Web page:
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The types of contraceptives available

There are many methods ofcontraception that can help prevent pregnancy and protect you from sexually transmitted infections (STIs).

Although the most effective method of contraception is abstinence, there are many options for those who are sexually active.

It should be noted that some contraceptives can only be given or obtained by a doctor.

What are the methods of contraception?

Over the last 50 years, there has been a significant increase in the number of contraceptive methods.
According to the experts at House Call Doctor, there are four main different types of contraception: sterilisation, barriers, intrauterine devices and hormonal methods.

Emergency contraception is the fifth type, also known as the morning after pill, which is taken if a person has had sexual intercourse and did not take any contraception beforehand.

The different contraception methods include:
  •   The pill: One of the most popular methods of female contraception, the pill needs to be prescribed by a doctor and is taken orally, every day. The pill is 95 to 99 per cent effective at preventing pregnancy, if taken as prescribed by a doctor. This method however does not offer any protection against STIs.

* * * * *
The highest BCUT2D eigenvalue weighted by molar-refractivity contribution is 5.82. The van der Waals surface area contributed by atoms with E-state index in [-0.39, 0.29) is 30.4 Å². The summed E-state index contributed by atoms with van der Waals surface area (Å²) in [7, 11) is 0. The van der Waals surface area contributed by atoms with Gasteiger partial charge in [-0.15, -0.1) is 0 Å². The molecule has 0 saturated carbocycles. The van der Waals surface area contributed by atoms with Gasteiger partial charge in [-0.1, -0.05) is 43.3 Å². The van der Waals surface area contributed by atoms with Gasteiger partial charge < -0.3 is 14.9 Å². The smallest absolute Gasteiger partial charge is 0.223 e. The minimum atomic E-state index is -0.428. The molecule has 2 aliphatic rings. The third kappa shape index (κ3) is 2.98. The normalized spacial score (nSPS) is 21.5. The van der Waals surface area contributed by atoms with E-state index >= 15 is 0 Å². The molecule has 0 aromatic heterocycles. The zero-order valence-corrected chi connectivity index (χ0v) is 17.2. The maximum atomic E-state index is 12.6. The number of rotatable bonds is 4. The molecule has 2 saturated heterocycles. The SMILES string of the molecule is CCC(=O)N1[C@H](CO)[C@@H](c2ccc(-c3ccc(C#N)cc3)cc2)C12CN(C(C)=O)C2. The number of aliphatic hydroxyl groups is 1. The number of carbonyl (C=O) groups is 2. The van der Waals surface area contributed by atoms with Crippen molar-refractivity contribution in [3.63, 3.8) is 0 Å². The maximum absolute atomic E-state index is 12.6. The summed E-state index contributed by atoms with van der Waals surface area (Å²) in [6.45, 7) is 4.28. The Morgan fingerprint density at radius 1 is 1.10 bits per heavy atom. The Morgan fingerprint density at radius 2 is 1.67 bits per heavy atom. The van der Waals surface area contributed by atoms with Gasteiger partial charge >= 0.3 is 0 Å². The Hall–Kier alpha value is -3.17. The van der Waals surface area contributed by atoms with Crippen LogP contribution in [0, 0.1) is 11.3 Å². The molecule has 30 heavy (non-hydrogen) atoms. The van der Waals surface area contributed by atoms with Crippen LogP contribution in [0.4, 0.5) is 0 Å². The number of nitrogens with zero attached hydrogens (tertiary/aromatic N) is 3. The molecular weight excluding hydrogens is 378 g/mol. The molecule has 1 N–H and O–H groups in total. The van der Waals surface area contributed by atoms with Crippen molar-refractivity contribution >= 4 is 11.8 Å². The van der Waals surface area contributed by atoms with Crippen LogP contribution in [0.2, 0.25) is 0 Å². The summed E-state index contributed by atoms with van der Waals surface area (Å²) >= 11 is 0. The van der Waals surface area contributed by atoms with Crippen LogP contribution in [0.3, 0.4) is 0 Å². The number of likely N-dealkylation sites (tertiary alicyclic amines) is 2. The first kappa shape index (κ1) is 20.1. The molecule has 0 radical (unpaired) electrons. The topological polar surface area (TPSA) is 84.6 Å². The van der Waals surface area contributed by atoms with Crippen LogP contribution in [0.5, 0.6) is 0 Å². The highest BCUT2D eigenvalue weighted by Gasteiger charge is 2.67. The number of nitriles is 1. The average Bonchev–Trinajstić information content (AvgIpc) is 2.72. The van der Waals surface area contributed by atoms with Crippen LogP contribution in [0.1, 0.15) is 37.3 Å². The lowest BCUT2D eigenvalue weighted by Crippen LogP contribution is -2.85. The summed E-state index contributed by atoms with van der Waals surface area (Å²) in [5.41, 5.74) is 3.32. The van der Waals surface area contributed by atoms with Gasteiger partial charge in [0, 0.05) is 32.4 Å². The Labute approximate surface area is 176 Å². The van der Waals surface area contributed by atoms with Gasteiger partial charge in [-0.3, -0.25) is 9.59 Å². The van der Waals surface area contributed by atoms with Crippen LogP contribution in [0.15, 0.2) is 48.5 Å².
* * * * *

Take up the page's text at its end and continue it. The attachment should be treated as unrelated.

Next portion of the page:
•  Condoms: Another popular method, condoms offer protection of STIs like chlamydia and HIV and also help to prevent pregnancy. There are both male and female condoms with the latter usually costing a little extra, as it’s lest likely to burst. Male condoms are usually made from latex however, it should be remembered that other types of condoms made from lambskin, don’t protect you from STIs.

  •   The Intrauterine Device (IUD): There are two main types of IUDs. Either hormonal or copper-based devices, which are inserted into the body (most commonly the arm or vagina) and can last up to 10 years. IDUs are around 99 per cent effective, but don’t protect you against STIs. This method can also be a form of emergency contraception.

  •   Sterilisation: This form of more permanent contraception can be available to either men or women. The male version is called a vasectomy and involves cutting the sperm-carrying tubes. The female version can be either surgical or non-surgical and involves tying the Fallopian tubes or placing a coil in each tube. Sterilisation however, offers no protection against STIs.
Consult with your doctor to find the best form of contraception for you. 
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